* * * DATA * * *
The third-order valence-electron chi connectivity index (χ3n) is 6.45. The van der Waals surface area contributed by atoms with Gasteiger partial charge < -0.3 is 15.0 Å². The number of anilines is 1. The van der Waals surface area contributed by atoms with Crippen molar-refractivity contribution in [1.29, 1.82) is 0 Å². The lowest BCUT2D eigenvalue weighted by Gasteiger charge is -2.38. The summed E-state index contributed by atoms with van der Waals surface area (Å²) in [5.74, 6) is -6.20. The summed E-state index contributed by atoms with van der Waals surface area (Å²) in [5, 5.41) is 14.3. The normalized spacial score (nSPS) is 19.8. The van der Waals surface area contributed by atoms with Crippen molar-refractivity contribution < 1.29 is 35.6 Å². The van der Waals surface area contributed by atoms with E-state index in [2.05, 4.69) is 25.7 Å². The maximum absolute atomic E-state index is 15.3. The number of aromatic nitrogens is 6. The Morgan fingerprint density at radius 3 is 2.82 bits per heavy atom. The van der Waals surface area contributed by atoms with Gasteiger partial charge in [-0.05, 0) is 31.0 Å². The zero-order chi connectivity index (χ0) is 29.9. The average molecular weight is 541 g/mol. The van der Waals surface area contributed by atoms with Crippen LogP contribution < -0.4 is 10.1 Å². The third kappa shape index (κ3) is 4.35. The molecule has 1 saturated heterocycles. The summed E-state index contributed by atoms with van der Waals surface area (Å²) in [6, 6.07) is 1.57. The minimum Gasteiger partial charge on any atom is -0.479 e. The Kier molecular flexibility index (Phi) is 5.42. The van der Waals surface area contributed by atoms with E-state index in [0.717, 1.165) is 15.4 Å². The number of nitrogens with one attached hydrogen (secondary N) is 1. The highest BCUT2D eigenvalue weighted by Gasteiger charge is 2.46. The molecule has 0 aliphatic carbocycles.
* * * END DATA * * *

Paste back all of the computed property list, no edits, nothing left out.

The third-order valence-electron chi connectivity index (χ3n) is 6.45. The van der Waals surface area contributed by atoms with Gasteiger partial charge < -0.3 is 15.0 Å². The number of anilines is 1. The van der Waals surface area contributed by atoms with Crippen molar-refractivity contribution in [1.29, 1.82) is 0 Å². The lowest BCUT2D eigenvalue weighted by Gasteiger charge is -2.38. The summed E-state index contributed by atoms with van der Waals surface area (Å²) in [5.74, 6) is -6.20. The summed E-state index contributed by atoms with van der Waals surface area (Å²) in [5, 5.41) is 14.3. The normalized spacial score (nSPS) is 19.8. The van der Waals surface area contributed by atoms with Crippen molar-refractivity contribution < 1.29 is 35.6 Å². The van der Waals surface area contributed by atoms with E-state index in [2.05, 4.69) is 25.7 Å². The maximum absolute atomic E-state index is 15.3. The number of aromatic nitrogens is 6. The Morgan fingerprint density at radius 3 is 2.82 bits per heavy atom. The van der Waals surface area contributed by atoms with Gasteiger partial charge in [-0.05, 0) is 31.0 Å². The zero-order chi connectivity index (χ0) is 29.9. The average molecular weight is 541 g/mol. The van der Waals surface area contributed by atoms with Crippen LogP contribution < -0.4 is 10.1 Å². The third kappa shape index (κ3) is 4.35. The molecule has 1 saturated heterocycles. The summed E-state index contributed by atoms with van der Waals surface area (Å²) in [6, 6.07) is 1.57. The minimum Gasteiger partial charge on any atom is -0.479 e. The Kier molecular flexibility index (Phi) is 5.42. The van der Waals surface area contributed by atoms with E-state index in [0.717, 1.165) is 15.4 Å². The number of nitrogens with one attached hydrogen (secondary N) is 1. The highest BCUT2D eigenvalue weighted by Gasteiger charge is 2.46. The molecule has 0 aliphatic carbocycles.